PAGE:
The Mainstream Is Not the Enemy: Maximizing Audiences for “Disabled Voices”

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Michael Noonan


disability, comedy, collaboration, authorship


The unique, powerful and compelling perspectives of people with disabilities have gone unheard by mainstream audiences for too long. In film and television, this lack has been largely blamed on broadcasters, distributors and audiences themselves, who are failing to fulfill their moral obligation to watch.  But finding an audience for ‘disabled voices’ means a shift in priorities for those who produce disability narratives. Successful film and television producers prioritize ratings and ticket sales, study and analyze what kinds of stories work, and ensure their product has the best possible chance of reaching a wide audience.  The producers of disability narratives need to do the same, prioritizing what an audience wants ahead of how people with disabilities are represented, who is making the representation and how it will impact on the “disability community.” I collaborated with three men with intellectual disabilities in the production of my PhD film in Australia in 2010.  My aim was to create a comedy film that would appeal to a mainstream audience and give the strongest possible “voice” to my collaborators, a process that required an abandonment of the “us and them” mentality and the forging of a new model of collaborative authorship.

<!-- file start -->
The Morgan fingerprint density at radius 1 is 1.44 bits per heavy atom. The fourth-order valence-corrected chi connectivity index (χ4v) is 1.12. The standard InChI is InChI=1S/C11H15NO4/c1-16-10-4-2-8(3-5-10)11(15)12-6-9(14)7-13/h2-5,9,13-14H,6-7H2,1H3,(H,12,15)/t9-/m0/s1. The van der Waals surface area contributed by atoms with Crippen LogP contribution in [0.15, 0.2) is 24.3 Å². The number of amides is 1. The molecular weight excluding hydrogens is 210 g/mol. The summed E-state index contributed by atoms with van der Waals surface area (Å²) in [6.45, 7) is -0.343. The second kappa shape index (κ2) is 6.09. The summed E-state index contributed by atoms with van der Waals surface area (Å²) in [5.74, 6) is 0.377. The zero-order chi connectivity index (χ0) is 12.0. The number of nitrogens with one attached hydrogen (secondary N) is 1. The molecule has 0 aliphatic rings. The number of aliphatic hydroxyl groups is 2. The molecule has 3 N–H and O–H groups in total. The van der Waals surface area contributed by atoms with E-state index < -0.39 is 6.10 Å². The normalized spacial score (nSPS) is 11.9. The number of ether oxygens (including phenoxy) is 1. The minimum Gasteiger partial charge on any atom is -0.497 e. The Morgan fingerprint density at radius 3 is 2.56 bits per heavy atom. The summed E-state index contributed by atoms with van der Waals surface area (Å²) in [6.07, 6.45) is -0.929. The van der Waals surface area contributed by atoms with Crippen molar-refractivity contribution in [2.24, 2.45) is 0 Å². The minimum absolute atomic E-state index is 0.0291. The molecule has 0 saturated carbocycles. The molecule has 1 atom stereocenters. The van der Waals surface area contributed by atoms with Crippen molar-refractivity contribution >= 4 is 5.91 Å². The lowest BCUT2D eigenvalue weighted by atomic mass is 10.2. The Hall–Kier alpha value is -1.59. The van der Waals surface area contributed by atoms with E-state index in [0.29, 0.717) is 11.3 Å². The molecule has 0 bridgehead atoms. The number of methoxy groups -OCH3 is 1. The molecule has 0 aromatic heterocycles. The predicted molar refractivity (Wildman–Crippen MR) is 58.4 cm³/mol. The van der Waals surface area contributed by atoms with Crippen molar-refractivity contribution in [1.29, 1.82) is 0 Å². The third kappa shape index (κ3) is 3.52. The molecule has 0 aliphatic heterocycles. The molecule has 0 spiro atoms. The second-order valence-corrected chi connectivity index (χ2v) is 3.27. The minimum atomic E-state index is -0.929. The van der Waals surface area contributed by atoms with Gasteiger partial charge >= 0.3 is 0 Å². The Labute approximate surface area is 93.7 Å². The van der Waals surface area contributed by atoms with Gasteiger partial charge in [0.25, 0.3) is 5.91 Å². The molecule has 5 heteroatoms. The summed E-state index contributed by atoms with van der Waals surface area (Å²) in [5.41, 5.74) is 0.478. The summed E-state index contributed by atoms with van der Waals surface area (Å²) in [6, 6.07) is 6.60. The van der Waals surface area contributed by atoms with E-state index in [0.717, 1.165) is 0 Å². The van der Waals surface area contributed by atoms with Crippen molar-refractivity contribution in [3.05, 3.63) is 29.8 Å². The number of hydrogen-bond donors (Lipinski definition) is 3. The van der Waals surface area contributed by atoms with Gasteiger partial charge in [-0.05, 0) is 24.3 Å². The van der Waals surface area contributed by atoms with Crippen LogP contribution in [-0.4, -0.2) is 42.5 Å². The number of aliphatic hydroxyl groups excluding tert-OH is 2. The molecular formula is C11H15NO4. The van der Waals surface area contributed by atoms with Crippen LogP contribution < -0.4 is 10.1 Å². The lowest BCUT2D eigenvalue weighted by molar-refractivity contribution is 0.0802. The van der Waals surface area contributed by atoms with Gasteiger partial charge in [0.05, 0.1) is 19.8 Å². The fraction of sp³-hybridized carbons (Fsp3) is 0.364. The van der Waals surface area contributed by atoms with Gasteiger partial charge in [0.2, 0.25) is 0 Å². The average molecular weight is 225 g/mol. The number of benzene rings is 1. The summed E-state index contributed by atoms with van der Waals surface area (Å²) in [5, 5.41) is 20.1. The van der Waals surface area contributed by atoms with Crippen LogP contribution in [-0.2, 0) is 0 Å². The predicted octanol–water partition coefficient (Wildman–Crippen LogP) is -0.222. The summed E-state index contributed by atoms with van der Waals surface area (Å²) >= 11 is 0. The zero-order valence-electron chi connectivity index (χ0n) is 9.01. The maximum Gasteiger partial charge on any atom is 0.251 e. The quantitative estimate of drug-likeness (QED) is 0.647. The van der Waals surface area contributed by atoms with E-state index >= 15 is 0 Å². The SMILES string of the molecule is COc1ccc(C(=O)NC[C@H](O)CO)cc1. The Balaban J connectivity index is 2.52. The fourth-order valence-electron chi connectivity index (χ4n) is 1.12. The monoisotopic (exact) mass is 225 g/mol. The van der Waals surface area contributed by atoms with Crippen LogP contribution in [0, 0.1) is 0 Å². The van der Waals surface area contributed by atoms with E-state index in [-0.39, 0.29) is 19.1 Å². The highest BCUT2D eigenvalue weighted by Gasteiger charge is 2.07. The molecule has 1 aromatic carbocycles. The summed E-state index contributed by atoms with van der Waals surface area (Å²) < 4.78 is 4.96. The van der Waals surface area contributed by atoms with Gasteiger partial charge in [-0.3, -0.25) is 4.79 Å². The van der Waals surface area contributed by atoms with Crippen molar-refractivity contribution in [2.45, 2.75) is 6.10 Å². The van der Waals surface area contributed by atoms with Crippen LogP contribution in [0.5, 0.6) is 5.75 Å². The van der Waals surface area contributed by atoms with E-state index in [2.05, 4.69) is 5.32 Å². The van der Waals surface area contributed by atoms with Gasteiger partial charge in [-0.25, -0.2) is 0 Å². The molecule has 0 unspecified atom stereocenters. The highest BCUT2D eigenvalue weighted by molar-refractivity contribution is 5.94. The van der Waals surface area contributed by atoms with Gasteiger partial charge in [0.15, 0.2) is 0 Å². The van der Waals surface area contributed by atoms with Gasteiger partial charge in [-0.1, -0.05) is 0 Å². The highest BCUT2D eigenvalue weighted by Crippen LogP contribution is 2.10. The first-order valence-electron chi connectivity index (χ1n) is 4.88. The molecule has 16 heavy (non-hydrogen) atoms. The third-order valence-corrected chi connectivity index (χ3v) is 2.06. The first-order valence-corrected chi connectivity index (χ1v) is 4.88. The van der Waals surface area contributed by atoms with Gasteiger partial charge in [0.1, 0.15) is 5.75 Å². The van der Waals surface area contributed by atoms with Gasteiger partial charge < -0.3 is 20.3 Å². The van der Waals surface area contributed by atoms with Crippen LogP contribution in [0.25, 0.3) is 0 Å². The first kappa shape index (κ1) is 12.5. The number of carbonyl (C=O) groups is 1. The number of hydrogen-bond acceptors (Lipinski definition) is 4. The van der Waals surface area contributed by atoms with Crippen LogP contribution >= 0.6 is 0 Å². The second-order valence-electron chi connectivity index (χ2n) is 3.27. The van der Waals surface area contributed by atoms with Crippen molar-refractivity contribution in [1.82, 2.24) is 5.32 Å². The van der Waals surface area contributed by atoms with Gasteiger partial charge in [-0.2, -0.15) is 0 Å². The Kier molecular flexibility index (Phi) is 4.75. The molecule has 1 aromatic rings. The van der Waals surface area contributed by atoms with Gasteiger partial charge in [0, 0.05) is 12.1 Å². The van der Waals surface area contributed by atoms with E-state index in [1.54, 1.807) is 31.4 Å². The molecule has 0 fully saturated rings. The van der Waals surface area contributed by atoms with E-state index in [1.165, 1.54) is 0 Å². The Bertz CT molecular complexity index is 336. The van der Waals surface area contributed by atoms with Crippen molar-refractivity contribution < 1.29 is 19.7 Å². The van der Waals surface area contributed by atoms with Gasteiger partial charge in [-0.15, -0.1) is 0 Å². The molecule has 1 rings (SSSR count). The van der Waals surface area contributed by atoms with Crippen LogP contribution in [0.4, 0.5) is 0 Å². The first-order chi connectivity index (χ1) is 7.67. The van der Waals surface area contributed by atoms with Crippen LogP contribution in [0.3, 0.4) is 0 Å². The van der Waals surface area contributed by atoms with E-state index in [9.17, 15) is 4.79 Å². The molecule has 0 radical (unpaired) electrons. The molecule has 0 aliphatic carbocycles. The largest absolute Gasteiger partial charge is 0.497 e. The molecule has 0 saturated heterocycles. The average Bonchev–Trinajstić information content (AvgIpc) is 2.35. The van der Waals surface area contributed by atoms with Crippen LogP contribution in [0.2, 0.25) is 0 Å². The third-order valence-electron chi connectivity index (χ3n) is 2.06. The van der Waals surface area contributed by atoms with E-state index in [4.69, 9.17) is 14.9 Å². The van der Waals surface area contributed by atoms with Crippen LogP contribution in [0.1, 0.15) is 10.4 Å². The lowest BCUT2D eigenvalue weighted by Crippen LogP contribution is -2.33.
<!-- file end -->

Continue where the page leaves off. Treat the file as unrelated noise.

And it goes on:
To view supplemental materials that accompany this article(provided by the author), visit this link.

And here is a 45-minute doco about the author's PhD project (and is related to the article).

The password to view the contents is: dumtdownload


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